Crowd Pleasing Motown Hits in Dallas, Texas
There was no second guessing needed to tell if the Dallas, Texas audience enjoyed Motown the Musical. From the moment the curtain lifted, people were clapping, whooping, and dancing in their seats.
Based on a 1994 autobiography by Motown founder, Berry Gordy, this jukebox musical is chock full of toe-tapping nostalgia. With everything from “Baby Love” and “My Girl,” to “Brick House” and “Super Freak,” Motown the Musical packs in well over 50 major hits from the past 50 years.
The show includes all the songs you remember, plus a few you may have forgotten. As my husband remarked afterwards, “I didn’t realize I was such a Motown fan.”
Nostalgia Trumps Story
While I learned a lot about Motown and certainly gained respect and admiration for Berry Gordy’s impressive accomplishments, Motown the Musical offers more of a Cliffs Notes version of events than an actual story.
The show is fast-paced and plenty of things happen, but not in a way that connects the audience to the story. Even big events in history (i.e. the assassinations of JFK and Dr. King) serve more as a contextual backdrop than an emotional framework, and the actors, while talented, play caricatures rather than fully realized characters.
During intermission I realized that unlike other jukebox musicals I’ve reviewed, such as Jersey Boys and Green Day’s American Idiot, when it comes to Motown the Musical, what matters is the viewer’s personal connection to each song; the storyline is beside the point. For instance, while waiting in line, I overheard a man tell his grandson that every time he hears “Dancing in the Streets” it takes him back to when the Detroit Tigers won the World Series in 1968 and he and his friends were literally dancing in the streets to celebrate.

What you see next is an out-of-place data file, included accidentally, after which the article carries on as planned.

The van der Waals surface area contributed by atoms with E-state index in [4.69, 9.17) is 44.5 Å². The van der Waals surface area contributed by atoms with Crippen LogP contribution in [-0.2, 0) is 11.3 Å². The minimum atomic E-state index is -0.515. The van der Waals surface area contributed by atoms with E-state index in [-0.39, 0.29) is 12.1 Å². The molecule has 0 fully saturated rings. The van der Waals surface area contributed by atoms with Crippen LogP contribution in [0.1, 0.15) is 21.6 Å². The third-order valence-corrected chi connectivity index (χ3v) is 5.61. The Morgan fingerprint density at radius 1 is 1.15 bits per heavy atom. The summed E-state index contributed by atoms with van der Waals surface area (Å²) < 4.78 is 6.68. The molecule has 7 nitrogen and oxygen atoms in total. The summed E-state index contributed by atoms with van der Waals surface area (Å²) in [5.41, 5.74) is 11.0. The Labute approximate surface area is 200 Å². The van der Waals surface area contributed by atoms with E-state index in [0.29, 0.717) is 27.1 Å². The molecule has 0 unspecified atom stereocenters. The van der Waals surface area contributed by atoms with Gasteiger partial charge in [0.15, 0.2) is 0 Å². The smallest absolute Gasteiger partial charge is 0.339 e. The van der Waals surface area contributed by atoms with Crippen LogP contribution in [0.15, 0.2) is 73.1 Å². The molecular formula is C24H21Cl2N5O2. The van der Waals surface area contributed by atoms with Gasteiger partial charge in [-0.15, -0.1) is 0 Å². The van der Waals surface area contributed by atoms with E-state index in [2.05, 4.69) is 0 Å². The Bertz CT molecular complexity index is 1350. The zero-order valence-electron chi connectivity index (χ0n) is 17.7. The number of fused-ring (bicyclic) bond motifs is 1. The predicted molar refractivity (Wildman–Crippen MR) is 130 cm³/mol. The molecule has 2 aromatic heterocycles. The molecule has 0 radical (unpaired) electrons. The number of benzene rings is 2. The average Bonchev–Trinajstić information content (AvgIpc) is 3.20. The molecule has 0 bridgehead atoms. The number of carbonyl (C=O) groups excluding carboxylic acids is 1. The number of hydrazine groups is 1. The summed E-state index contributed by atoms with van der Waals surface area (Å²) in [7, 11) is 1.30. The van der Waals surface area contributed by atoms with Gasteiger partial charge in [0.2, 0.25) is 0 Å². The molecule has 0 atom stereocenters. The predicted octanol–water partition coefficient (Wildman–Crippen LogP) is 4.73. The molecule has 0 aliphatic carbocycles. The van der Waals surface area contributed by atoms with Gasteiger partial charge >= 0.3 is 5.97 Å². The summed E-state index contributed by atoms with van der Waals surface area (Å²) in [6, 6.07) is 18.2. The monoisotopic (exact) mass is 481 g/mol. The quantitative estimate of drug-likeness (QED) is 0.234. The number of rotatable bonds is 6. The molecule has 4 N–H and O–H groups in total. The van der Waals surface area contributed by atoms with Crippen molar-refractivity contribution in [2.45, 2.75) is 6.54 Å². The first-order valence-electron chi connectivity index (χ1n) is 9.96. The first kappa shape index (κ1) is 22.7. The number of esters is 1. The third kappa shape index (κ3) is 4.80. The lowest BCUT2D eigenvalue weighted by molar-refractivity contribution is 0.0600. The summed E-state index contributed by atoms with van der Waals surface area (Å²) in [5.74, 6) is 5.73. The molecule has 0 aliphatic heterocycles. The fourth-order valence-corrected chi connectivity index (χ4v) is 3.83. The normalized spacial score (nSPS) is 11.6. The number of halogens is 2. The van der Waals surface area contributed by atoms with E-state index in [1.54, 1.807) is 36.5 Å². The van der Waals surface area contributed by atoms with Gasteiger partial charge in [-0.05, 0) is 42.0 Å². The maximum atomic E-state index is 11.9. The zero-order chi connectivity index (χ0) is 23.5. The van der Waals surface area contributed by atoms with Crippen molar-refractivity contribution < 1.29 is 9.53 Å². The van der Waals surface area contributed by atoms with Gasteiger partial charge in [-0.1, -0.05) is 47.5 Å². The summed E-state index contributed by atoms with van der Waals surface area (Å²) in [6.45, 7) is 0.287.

As I looked around at the mostly Baby Boomer audience, I realized these Motown hits truly were the soundtrack for the audience member’s own lives, and that the deeply personal connection this created to the music is what matters in this case.
In other words, what Berry Gordy lacks in writing an emotional story, he definitely makes up for with a crowd-pleasing set list!
This fast-paced show is well cast and performances are uniformly good. Josh Tower makes an energetic Berry Gordy, while Allison Semmes ( Twitter: @ladysemmes) does a great job conveying Diana Ross from flirty teen to pop diva.
At the performance I attended, 14-year-old San Antonio resident, Nathaniel Cullors , knocked it out of the park as a young Berry Gordy, Stevie Wonder, and Michael Jackson. Here’s a video of him performing a medley on YouTube via an interview with the Dallas Morning News:
Motown the Musical is now playing at the Winspear Opera House in Dallas, Texas as part of the AT&T Performing Arts Broadway Lexus Series and runs through August 16th. Catch it while you can!
For More information:
What: Motown the Musical in Dallas, Texas
When: Through August 16, 2015
Where: AT&T Performing Arts Center/Winspear Opera House, 2403 Flora Street, Dallas, TX 75201
Tickets: Check availability and book online at the AT&T Performing Art Center official website.
Runtime: Approximately 2 hours 45 minutes, with one 15 minute intermission.
NOTE: While tickets were provided for review purposes, the opinions expressed in this article are wholly my own.
Photo credits: All photos provided courtesy of the AT&T Performing Arts Center, and copyright Joan Marcus.
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Tui Snider is an author, speaker, and photographer who specializes in North Texas travel, cemetery symbols, and haunted lore. As she puts it, “I used to write fiction – but then, I moved to Texas!”
Snider’s best-selling books include Paranormal Texas , Understanding Cemetery Symbols, and 100 Things to Do in Dallas - Fort Worth Before You Die.